This math challenge really got me thinking! I had lots of ideas, but couldn't settle on one until I thought about how I've always been fascinated by the Abacus. Little round beads, a graphic look, things to slide and play with -- what's not to like? I am also interested in things with a connection to China, so this seemed like the perfect solution for me.
A typical Chinese abacus has two sections -- the top is called "heaven" and the bottom is called "the earth." (Isn't that wonderful?) Each rod represents a decimal place, with the "earth" section representing a unit of one (ones, tens, hundreds, etc.), and the top row representing corresponding units of 5. You can read the specifics about how to use an abacus here.
I started drawing sketches of abacuses, and even spent time working on an image of a little girl counting on an abacus. That subject proved a bit too challenging for my drawing skills, and besides, I realized, I wanted to stay with the simple graphic look and idea. Somewhere along the way, I started wondering whether I could make a working abacus about of fiber... And here we are.
I started with felted wool beads, and strung them on bamboo skewers. The frame is made out of balsa wood, wrapped with fabric. (To get the balsa wood, I stopped into a local hobby shop -- a place geared toward big remote control airplanes and just humming with metal parts and testosterone -- and as Caroline and I left, she said, "I'll bet they'd be really surprised to find out that you're buying this for a QUILT!") My little Dremel drill came in very handy for assembly.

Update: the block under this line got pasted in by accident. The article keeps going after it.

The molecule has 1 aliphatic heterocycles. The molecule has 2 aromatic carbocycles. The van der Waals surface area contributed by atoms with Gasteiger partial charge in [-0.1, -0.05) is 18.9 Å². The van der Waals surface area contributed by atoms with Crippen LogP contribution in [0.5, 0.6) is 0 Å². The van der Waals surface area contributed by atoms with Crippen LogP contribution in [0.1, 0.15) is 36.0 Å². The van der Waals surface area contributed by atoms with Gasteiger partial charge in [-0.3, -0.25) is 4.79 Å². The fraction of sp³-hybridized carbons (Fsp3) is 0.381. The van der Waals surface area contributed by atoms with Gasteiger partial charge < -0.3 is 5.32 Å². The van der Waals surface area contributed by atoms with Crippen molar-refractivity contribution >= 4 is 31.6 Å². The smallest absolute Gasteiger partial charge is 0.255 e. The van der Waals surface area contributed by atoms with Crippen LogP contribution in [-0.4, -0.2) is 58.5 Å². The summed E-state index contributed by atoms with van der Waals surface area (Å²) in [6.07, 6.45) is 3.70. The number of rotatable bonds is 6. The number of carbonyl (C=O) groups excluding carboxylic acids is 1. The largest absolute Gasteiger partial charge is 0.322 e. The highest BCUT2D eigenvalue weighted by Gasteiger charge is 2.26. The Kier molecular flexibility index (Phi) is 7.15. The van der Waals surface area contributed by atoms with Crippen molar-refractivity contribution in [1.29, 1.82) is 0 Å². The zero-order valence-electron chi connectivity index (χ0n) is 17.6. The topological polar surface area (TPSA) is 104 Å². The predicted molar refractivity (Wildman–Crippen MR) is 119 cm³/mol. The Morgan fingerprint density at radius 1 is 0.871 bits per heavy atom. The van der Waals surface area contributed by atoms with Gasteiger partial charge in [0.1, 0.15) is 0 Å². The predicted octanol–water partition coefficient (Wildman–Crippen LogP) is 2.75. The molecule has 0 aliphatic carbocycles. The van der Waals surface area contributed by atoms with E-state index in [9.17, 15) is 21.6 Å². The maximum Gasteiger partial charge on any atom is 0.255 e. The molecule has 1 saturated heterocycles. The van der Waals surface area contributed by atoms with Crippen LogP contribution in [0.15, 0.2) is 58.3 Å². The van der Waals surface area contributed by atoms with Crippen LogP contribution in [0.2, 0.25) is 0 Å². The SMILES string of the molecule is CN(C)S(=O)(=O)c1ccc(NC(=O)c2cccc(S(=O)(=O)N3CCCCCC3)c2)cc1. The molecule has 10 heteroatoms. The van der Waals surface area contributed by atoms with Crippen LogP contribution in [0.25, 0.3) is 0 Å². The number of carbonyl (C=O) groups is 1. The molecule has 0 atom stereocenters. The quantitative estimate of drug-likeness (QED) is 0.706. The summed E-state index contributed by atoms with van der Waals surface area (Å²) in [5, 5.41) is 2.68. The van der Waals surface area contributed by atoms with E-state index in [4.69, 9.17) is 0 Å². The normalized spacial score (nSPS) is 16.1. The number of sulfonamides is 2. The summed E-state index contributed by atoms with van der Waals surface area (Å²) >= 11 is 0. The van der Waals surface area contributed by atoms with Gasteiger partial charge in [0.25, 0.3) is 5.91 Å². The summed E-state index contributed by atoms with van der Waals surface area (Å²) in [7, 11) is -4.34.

The black backing is, in fact, a quilt sandwich quilted with sort of wonky vertical lines. I wrapped the fabric covering the four outer frame pieces around to the back and finished them sort of like a quilt facing. The whole thing is very lightweight and very fun to play with! This picture shows the number 1957.
The horizontal rows of beads on top and bottom are decorative only, although the beads do slide back and forth.
As I made this, I kept wondering if this was sufficiently quilty to suit this challenge.... was it too "assembled" as opposed to sewn? But I decided that it involved a lot of sewing, in fact, and not only represented mathematics in terms of the abacus itself, but making the thing involved a lot of calculation to make it all fit together.
I really had a lot of fun with this. Thanks for this great theme, Nikki!